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First Lady Charms South Dakotans

Nov 17, 2011

Laura Bush gave the keynote address at Wednesday night's 30th annual Law Enforcement Banquet in Sioux Falls, and she charmed the 1,700 South Dakotans in attendance.

The annual banquet was started 30 years ago by longtime Sioux Falls businessman and politician Gene Abdallah. His first event had just 53 in attendance, but the popularity has steadily grown and today the tickets are in high demand. Law enforcement officers, politicians, business leaders and others from throughout South Dakota gather to dine on antelope goulash, pheasant and other such delicacies. Abdallah and his volunteer team have raised over $1.5 million for children's charities in the three decades.

I've only been to a few of the events, but I've not seen a speaker set a better tone than the former first lady of the United States. A lifelong lover of books, she said Laura Ingalls Wilder's stories on South Dakota made a lasting impression on her and she hopes to return someday to see the Ingalls homestead and haunts, which of course are in De Smet. She gave updates on the Bush family, and joshed that she has had to teach George to pick up his socks now that he's a private citizen in Dallas, Texas. She spoke with great fondness and humor about her mother-in-law, the irascible Barbara Bush.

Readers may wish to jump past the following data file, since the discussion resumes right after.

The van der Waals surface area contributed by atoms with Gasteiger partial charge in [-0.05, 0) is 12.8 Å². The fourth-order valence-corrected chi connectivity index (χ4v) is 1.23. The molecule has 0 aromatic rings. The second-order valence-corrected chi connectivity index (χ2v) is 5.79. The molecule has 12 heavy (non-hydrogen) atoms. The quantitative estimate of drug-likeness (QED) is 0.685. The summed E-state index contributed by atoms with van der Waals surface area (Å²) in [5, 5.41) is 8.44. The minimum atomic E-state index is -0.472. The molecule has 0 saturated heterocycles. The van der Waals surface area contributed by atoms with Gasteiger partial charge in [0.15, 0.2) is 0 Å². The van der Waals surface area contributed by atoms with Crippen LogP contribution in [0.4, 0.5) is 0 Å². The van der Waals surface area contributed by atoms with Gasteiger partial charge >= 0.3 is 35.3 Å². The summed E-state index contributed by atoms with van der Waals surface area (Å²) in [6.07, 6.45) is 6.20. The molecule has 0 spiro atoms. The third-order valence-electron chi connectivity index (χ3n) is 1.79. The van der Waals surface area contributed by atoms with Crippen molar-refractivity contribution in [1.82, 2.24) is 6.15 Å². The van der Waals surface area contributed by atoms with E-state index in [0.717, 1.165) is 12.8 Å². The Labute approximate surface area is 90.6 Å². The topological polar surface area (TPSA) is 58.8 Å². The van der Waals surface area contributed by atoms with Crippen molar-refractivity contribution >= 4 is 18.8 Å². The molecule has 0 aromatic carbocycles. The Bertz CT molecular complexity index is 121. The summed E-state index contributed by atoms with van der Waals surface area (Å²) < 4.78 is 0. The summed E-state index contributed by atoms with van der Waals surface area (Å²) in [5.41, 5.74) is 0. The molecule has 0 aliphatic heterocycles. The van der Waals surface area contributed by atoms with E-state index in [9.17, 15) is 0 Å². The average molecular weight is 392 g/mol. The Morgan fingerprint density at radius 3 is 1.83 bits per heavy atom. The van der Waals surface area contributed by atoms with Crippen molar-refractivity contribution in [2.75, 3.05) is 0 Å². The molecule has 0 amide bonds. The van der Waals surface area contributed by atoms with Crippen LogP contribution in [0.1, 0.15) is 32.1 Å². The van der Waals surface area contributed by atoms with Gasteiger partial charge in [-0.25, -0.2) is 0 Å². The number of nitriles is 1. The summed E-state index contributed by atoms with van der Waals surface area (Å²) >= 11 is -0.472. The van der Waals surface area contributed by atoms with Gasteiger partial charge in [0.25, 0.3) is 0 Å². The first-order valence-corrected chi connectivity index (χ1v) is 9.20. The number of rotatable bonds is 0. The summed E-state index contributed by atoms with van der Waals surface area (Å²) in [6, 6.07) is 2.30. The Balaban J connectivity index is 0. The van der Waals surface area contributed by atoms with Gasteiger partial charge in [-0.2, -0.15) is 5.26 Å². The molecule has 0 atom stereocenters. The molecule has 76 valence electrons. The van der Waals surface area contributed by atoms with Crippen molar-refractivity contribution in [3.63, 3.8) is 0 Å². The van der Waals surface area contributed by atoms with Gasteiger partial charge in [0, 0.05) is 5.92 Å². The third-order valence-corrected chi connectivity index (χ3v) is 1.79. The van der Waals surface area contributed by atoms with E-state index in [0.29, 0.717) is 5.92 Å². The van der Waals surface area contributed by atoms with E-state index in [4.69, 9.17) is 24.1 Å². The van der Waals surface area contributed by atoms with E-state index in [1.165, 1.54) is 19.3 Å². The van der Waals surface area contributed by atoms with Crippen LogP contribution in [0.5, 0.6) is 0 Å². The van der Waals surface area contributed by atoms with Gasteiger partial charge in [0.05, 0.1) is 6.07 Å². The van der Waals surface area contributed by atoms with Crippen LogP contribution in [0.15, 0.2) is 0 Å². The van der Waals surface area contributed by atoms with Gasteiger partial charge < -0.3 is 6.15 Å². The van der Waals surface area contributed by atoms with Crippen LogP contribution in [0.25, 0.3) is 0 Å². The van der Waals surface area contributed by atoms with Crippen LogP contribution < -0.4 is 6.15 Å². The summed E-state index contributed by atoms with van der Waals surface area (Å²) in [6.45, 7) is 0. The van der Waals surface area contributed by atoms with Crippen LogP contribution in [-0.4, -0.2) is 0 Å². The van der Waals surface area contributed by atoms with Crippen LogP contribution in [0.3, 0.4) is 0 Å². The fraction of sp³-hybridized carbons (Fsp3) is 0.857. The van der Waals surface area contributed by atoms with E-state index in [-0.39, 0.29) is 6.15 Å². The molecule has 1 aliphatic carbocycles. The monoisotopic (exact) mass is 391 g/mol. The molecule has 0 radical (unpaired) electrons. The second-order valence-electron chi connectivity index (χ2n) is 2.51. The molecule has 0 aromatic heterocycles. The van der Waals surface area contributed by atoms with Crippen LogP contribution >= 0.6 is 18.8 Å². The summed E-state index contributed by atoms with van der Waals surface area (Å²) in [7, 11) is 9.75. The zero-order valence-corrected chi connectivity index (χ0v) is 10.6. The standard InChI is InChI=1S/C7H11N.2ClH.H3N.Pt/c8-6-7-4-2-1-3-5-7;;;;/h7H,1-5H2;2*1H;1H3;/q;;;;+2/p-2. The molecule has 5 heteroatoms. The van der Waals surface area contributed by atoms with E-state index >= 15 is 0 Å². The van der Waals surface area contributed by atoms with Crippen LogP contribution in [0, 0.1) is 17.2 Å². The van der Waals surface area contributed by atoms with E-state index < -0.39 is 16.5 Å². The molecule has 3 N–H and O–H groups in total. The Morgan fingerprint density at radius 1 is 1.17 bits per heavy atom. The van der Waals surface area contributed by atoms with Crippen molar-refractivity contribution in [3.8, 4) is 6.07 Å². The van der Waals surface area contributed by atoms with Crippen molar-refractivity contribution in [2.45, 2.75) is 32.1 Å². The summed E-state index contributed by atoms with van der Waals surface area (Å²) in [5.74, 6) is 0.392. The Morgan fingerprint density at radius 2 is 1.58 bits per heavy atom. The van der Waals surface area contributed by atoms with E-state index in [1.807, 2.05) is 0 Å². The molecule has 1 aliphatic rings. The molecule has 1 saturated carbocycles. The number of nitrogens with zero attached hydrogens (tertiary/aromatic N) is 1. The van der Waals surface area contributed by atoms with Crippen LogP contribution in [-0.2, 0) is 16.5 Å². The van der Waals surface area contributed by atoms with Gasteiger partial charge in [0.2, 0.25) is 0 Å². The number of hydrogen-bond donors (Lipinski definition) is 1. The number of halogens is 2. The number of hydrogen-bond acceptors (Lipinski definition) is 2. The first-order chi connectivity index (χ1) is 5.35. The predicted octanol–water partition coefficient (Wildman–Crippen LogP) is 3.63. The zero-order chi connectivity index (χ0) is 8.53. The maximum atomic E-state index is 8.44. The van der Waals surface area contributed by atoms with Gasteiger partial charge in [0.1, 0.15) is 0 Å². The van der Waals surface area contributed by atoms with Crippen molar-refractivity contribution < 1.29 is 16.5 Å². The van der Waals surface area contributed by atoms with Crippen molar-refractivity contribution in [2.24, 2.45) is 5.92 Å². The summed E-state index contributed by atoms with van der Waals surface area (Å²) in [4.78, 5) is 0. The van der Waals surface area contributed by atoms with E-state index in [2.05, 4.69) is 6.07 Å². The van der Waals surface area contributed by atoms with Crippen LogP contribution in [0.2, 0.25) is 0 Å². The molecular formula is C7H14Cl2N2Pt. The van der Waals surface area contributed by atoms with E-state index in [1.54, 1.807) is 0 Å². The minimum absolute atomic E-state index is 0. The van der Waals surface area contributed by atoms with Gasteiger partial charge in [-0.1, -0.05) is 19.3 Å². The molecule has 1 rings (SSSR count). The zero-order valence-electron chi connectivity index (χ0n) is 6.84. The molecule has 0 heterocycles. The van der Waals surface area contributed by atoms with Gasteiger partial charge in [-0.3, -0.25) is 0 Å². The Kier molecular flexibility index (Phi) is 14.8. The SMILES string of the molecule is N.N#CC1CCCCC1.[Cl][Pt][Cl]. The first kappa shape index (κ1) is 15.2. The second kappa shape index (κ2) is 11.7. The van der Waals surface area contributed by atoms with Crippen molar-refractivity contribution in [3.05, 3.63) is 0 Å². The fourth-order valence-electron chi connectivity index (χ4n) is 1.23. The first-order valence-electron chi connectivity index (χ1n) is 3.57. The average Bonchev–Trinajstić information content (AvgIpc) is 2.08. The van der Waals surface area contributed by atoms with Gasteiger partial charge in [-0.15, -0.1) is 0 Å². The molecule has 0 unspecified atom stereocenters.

And she quieted the crowd with her remembrances of September 11, 2011, when she happened to be with Senator Ted Kennedy on Capitol Hill as news of the tragedy unfolded. She said Kennedy chatted with her to help calm her nerves. Later, she rejoined the president in the spartan bunker below the White House. They retired to their regular bedroom, but were awoken in the middle of the night when another suspicious plane was spotted in the air. It was a false alarm. 

The event was also a sweet and funny farewell to Abdallah's tenure as founder and leader. Abdallah plays the chump in the state legislature, but he's a power to be reckoned with. He has experience and savvy that is hard to match. And nobody takes him for granted because he has an independent streak as wide as his trademark grin. A few years ago when a few of us were trying to gather bi-partisan support for a proposal to stop South Dakota from investing in companies that supported the genocidal regime in Sudan, Gene Abdallah was the first in his party to stand up and say that there is a social responsibility that comes with investing hundreds of millions of dollars. He has never been too cautious to break away from the herd.

Gene's longtime buddy Bill Mickelson and his son, Scott, will now lead what has become known as the Wild Game Feed. But nobody's going to replace Abdallah. He'll still be the star attraction.

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